What Are The Rules Of Chapter 13?
Apr 16, 2021 10:41 AM EDT
Chapter 13 bankruptcy, also sometimes called the "wage earner's plan," provides individuals with conventional incomes the opportunity to develop a plan. The plan helps a debtor restructure their debt and gives them the chance to pay back a portion or all of their debts. Under a Chapter 13 bankruptcy repayment plan, the debtor will be required to contribute agreed-upon monthly payment installments to creditors over the course of a three-year to five-year timeframe. In return, during this three to five-year repayment time period, creditors are prohibited from beginning or continuing collection efforts against the filer. The filer is given a bit of breathing room and is able to focus on their repayment plan. Furthermore, foreclosure proceedings will also cease, allowing Chapter 13 filers to keep their homes. While Chapter 13 bankruptcy may seem straightforward enough, there are many rules that must be adhered to. To learn more about the rules of Chapter 13 bankruptcy, continue reading this article!
Rule 1: Businesses Can Not File Chapter 13 Bankruptcy
While certain types of bankruptcy are available to both individuals and businesses, Chapter 13 bankruptcy is only available to individuals, not businesses. Individuals may choose to file separately or jointly as a married couple. If the individual is personally responsible for business-related debts, such as those involved in sole proprietorships, their business-related debts may qualify under Chapter 13 bankruptcy. In fact, individuals who operate sole proprietorship businesses could potentially greatly benefit from Chapter 13 bankruptcy. In these scenarios, it is best to consult with a bankruptcy chapter 13 attorney who will then be able to assess the current situation.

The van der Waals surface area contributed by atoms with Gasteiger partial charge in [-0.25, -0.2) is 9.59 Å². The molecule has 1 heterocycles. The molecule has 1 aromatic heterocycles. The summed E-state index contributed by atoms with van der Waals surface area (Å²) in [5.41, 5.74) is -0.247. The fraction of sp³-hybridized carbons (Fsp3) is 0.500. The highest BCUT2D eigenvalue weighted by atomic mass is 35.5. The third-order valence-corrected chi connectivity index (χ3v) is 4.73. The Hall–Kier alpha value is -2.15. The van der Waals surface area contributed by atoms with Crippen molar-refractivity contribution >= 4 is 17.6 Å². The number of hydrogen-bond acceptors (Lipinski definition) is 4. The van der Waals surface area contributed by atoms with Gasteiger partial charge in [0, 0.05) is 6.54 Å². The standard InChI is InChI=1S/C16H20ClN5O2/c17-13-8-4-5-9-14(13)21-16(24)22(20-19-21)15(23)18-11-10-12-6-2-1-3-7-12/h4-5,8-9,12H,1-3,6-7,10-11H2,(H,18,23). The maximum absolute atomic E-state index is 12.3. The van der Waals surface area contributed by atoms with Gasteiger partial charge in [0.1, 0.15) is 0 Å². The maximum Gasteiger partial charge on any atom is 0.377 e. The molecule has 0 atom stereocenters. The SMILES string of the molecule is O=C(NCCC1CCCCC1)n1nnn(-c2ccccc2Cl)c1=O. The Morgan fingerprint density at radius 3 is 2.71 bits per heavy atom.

Rule 2: The Chapter 13 Bankruptcy Petitioner Must Be Employed
As its alternate name, "wage earner's plan," might allude, Chapter 13 bankruptcy is an option available to wage earners. When a debtor files for Chapter 13 bankruptcy, they will be required to prove to the court that they are able to financially afford to meet their monthly household obligations and the agreed-upon monthly payment installments. In addition to a high enough income, the petitioner's income must be consistent. A Chapter 13 case could be tossed out if the petitioner's income is too low or irregular.
Rule 3: The Petitioner's Debt Must Be Within The Limit
If an individual's debt is too high, they will be unable to file for Chapter 13 bankruptcy. The individual's debt can be broken into two categories: secured and unsecured debt. Secured debt refers to debt that is backed or "secured" by collateral. Common examples of secured debt are mortgages on real estate or car payments on a vehicle. On the other hand, unsecured debt includes loans that are not backed by tangible collateral. Typically, the majority of debts are unsecured. Unsecured debts can consist of credit cards, medical bills, utility bills, and rent. While the limits set in place for secured and unsecured debt are subject to change, currently, a debtor's secured debts must not exceed $1,184,200, and unsecured debts must not exceed $394,725. If an individual's debt surpasses these limits, they will not qualify for Chapter 13 bankruptcy.
Rule 4: The Petitioner Must Complete The Mandatory Course
Individuals who file for bankruptcy must take two mandatory court-approved courses. At least 180 days prior to filing for Chapter 13 bankruptcy, the debtor must take a pre-bankruptcy credit counseling course. The second course that a petitioner will be required to take is a post-bankruptcy debtor education course.